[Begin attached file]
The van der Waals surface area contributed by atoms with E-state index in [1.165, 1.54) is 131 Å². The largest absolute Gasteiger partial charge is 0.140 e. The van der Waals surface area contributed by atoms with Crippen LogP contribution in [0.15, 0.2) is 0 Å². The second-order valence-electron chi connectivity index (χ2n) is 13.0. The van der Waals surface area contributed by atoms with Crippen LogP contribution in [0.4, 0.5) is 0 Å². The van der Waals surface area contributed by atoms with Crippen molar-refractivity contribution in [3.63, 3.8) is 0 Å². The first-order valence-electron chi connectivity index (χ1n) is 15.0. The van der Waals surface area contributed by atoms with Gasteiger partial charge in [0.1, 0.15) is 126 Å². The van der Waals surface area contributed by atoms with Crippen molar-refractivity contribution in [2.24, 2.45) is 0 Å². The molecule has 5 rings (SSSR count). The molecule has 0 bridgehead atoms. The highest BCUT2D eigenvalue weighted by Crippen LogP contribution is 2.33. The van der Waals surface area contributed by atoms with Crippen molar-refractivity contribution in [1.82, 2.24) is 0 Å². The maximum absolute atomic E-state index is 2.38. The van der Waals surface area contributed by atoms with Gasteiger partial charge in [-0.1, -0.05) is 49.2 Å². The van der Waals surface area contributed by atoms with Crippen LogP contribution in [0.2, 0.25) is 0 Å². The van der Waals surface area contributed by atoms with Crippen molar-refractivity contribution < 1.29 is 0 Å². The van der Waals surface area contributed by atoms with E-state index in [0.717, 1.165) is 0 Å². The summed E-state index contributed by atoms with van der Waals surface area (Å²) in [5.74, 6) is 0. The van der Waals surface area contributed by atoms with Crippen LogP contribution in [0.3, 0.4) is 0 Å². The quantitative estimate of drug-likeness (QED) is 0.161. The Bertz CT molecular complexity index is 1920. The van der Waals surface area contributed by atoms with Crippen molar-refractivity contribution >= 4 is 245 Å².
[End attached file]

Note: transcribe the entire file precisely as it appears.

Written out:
The van der Waals surface area contributed by atoms with E-state index in [1.165, 1.54) is 131 Å². The largest absolute Gasteiger partial charge is 0.140 e. The van der Waals surface area contributed by atoms with Crippen LogP contribution in [0.15, 0.2) is 0 Å². The second-order valence-electron chi connectivity index (χ2n) is 13.0. The van der Waals surface area contributed by atoms with Crippen LogP contribution in [0.4, 0.5) is 0 Å². The van der Waals surface area contributed by atoms with Crippen molar-refractivity contribution in [3.63, 3.8) is 0 Å². The first-order valence-electron chi connectivity index (χ1n) is 15.0. The van der Waals surface area contributed by atoms with Gasteiger partial charge in [0.1, 0.15) is 126 Å². The van der Waals surface area contributed by atoms with Crippen molar-refractivity contribution in [2.24, 2.45) is 0 Å². The molecule has 5 rings (SSSR count). The molecule has 0 bridgehead atoms. The highest BCUT2D eigenvalue weighted by Crippen LogP contribution is 2.33. The van der Waals surface area contributed by atoms with Crippen molar-refractivity contribution in [1.82, 2.24) is 0 Å². The maximum absolute atomic E-state index is 2.38. The van der Waals surface area contributed by atoms with Gasteiger partial charge in [-0.1, -0.05) is 49.2 Å². The van der Waals surface area contributed by atoms with Crippen LogP contribution in [0.2, 0.25) is 0 Å². The van der Waals surface area contributed by atoms with Crippen molar-refractivity contribution < 1.29 is 0 Å². The van der Waals surface area contributed by atoms with E-state index in [0.717, 1.165) is 0 Å². The summed E-state index contributed by atoms with van der Waals surface area (Å²) in [5.74, 6) is 0. The van der Waals surface area contributed by atoms with Crippen LogP contribution in [0.3, 0.4) is 0 Å². The quantitative estimate of drug-likeness (QED) is 0.161. The Bertz CT molecular complexity index is 1920. The van der Waals surface area contributed by atoms with Crippen molar-refractivity contribution >= 4 is 245 Å².